Handling The Human Side Of Dog Bites
A dog is an undeniable member of the family for most owners, so it’s only natural that emotions run very high when anything happens to him. When a strange dog bites him, the first emotion that a pet parent will typically have is anger. The rage at another dog biting a pet that is deeply loved and cared about can turn the recovery into a very difficult process, rife with a lot of finger pointing, threats, and potentially even lawsuits.
- Exchange information: Ask for the other dog owner’s full legal name, phone number, and address. If they refuse to hand it over, quietly take out a smartphone and take as many pictures and videos as possible to show the police when they arrive. Information like the biting dog’s breed, coloring, collar description, and so on will help when creating the police report.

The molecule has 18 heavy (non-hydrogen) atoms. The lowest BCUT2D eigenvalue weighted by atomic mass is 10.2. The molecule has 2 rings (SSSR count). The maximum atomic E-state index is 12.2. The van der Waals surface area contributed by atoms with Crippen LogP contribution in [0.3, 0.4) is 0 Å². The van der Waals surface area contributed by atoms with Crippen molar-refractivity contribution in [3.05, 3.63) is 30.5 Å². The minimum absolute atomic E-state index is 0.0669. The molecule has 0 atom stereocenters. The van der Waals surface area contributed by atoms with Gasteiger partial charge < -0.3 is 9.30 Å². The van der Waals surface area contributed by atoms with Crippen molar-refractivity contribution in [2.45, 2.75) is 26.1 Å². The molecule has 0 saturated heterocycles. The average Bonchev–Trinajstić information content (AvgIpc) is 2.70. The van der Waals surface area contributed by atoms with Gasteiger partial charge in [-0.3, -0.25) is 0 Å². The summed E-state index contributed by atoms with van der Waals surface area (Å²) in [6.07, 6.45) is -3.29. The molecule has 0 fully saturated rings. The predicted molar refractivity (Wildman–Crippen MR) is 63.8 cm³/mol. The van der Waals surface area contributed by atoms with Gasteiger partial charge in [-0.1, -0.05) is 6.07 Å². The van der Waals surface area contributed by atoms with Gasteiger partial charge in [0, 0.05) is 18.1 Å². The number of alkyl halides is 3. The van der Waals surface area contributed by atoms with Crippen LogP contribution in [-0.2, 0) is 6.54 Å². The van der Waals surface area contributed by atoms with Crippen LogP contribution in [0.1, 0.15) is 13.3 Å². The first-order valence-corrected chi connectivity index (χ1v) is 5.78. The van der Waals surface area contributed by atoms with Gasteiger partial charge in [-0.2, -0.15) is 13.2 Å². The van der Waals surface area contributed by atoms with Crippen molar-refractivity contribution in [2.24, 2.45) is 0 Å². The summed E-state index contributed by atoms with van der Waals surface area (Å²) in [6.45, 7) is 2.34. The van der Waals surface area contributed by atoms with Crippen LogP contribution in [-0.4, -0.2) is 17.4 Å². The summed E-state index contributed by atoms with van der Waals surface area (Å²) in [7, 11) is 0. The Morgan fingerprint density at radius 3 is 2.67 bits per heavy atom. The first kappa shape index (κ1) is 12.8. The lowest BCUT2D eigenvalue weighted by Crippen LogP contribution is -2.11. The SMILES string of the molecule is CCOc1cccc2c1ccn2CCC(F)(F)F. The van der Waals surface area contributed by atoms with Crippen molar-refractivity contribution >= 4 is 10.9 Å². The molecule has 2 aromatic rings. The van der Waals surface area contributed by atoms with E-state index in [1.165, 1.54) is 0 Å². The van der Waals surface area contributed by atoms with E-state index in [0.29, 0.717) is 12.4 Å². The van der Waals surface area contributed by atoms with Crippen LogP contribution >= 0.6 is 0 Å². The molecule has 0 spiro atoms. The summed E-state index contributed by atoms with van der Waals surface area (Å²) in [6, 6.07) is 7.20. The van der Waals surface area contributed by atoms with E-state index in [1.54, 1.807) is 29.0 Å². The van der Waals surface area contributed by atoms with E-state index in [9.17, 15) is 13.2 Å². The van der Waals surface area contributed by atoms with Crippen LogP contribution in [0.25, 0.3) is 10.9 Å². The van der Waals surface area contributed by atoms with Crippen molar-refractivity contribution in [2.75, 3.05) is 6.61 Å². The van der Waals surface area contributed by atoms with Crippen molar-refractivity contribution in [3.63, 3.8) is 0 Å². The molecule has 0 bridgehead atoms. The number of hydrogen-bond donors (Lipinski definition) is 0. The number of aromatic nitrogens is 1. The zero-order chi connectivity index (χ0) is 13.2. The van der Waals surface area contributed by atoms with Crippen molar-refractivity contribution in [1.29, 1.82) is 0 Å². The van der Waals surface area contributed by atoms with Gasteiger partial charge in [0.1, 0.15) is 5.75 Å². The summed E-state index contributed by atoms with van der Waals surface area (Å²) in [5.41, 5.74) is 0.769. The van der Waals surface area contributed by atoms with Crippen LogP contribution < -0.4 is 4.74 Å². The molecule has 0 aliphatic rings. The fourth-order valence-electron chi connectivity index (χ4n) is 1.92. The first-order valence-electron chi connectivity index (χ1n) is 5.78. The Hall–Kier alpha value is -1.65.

- Take pictures or video of any wounds: Dogs heal very quickly, and fur coats can make it hard to track healing or original wound sites. Photos and videos will help a vet assess the situation before a physical appointment, provided they can be emailed remotely. These may also be used to prove fault or damages if the situation leads to a legal battle later on, or in the event the vet bills need to be sent to the biting dog’s owner for reimbursement.
- Be clear and truthful: Don’t embellish stories when police are taking statements. Walk through the situation one point at a time, and try to refrain from injecting emotion into the retelling. Police can only operate on facts, so the more they can record from a victim owner’s perspective, the better. There may be temptation to immediately accuse and cast the other dog in a bad light, but try to refrain from finger-pointing and angry declarations. The police will uncover the truth through investigating.
- Retain copies and information: Ask the reporting officer for a case number and information where a copy can be obtained. If the other dog’s owner has provided their information, keep this as well, and share it with the vet when bringing the bitten dog in. The vet may be able to contact the biting dog’s vet to clarify immunization records and prevent lengthy, expensive quarantines.
- Offer up vaccination proof: The sooner this information is available, the better,